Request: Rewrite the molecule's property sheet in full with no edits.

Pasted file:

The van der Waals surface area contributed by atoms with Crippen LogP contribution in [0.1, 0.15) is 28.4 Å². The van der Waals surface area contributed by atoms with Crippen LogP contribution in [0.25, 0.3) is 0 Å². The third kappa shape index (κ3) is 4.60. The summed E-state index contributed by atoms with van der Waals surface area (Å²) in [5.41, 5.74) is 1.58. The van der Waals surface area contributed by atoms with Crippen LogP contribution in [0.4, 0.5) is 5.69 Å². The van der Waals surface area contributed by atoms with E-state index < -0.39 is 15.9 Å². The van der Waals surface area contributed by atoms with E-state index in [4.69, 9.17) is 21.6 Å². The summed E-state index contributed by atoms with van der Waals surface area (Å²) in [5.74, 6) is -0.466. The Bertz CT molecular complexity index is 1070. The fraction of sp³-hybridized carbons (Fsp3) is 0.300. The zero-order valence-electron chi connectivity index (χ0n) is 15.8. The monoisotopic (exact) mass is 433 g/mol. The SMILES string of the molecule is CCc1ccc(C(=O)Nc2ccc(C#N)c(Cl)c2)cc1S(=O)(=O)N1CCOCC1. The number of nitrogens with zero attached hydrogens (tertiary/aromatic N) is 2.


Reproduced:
The van der Waals surface area contributed by atoms with Crippen LogP contribution in [0.1, 0.15) is 28.4 Å². The van der Waals surface area contributed by atoms with Crippen LogP contribution in [0.25, 0.3) is 0 Å². The third kappa shape index (κ3) is 4.60. The summed E-state index contributed by atoms with van der Waals surface area (Å²) in [5.41, 5.74) is 1.58. The van der Waals surface area contributed by atoms with Crippen LogP contribution in [0.4, 0.5) is 5.69 Å². The van der Waals surface area contributed by atoms with E-state index < -0.39 is 15.9 Å². The van der Waals surface area contributed by atoms with E-state index in [4.69, 9.17) is 21.6 Å². The summed E-state index contributed by atoms with van der Waals surface area (Å²) in [5.74, 6) is -0.466. The Bertz CT molecular complexity index is 1070. The fraction of sp³-hybridized carbons (Fsp3) is 0.300. The zero-order valence-electron chi connectivity index (χ0n) is 15.8. The monoisotopic (exact) mass is 433 g/mol. The SMILES string of the molecule is CCc1ccc(C(=O)Nc2ccc(C#N)c(Cl)c2)cc1S(=O)(=O)N1CCOCC1. The number of nitrogens with zero attached hydrogens (tertiary/aromatic N) is 2.